The Astina’s 2.5-litre normally aspirated four-cylinder is the most powerful of three engines in the CX-30 line-up (though the Astina X20 – featuring Mazda’s new, more fuel-efficient Skyactiv-X engine – is the most expensive model priced from $46,490).
Although there’s only a $390 gap between the RRPs of the Seltos GT-Line and CX-30 Astina FWD, this increases to $2639 when comparing drive-away base prices. The Seltos GT-Line's national $42,990 drive-away deal (currently with no end date), or $43,525 with premium paint, undercuts the CX-30 Astina FWD costs $45,629 all up (or $46,139 if you opt for one of the premium paints, such as Soul Red Crystal, Polymetal Grey or Machine Grey).
As you would expect from two mainstream compact SUVs positioned at the vertiginous end of the pricing spectrum, there are healthily stacked equipment lists.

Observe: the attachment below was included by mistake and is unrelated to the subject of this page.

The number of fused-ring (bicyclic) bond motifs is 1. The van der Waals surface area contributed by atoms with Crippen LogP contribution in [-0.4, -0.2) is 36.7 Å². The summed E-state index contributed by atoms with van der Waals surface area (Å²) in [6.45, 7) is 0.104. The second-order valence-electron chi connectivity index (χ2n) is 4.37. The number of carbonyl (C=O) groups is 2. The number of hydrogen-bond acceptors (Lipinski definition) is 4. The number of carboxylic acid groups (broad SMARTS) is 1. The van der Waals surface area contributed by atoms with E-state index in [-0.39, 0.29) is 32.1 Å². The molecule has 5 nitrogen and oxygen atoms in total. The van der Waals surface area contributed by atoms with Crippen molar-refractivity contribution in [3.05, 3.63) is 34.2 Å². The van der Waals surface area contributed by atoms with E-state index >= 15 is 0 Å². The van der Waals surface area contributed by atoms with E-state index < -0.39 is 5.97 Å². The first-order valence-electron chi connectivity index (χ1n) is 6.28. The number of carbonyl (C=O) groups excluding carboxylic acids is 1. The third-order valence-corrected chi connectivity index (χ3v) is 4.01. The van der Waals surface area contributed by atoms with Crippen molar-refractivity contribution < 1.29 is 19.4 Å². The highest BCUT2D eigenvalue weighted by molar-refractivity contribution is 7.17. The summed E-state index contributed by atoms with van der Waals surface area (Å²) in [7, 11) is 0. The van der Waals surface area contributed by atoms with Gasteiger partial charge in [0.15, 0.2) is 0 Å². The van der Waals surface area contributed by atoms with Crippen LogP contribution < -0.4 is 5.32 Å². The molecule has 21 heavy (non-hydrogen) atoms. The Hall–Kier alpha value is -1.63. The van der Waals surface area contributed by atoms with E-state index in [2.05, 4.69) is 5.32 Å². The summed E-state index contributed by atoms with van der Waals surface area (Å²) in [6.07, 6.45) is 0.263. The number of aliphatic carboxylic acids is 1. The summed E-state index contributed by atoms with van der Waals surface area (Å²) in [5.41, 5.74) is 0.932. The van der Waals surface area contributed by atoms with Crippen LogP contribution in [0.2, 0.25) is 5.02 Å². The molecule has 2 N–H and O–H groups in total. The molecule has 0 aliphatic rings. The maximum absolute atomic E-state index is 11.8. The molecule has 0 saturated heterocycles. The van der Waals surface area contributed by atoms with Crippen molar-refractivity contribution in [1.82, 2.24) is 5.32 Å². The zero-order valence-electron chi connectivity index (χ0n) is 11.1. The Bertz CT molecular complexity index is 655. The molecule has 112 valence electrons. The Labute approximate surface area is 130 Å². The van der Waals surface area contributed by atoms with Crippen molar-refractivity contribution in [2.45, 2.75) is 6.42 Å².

LEDs prevail when it comes to exterior lighting – headlights, tail-lights and daytime running lights. The Seltos’s fog lights also use light-emitting diodes.
Each model sits on 18-inch alloy wheels and features a sunroof, auto-dimming rear-view mirror (frameless in the Mazda’s case), rain-sensing wipers, heated front seats, and heated steering wheel. (The Kia loses its sunroof if the two-tone exterior paint is selected.)
The Kia’s front seats also feature ventilation, and there’s tinted glass for the rear and rear-side windows. Both front seats provide electric adjustment, too, whereas only the CX-30’s driver seat is powered.
The Mazda comes with paddle-shift levers and side mirrors with auto dimming and tilt function on the passenger side (to help reversing).
Infotainment and technology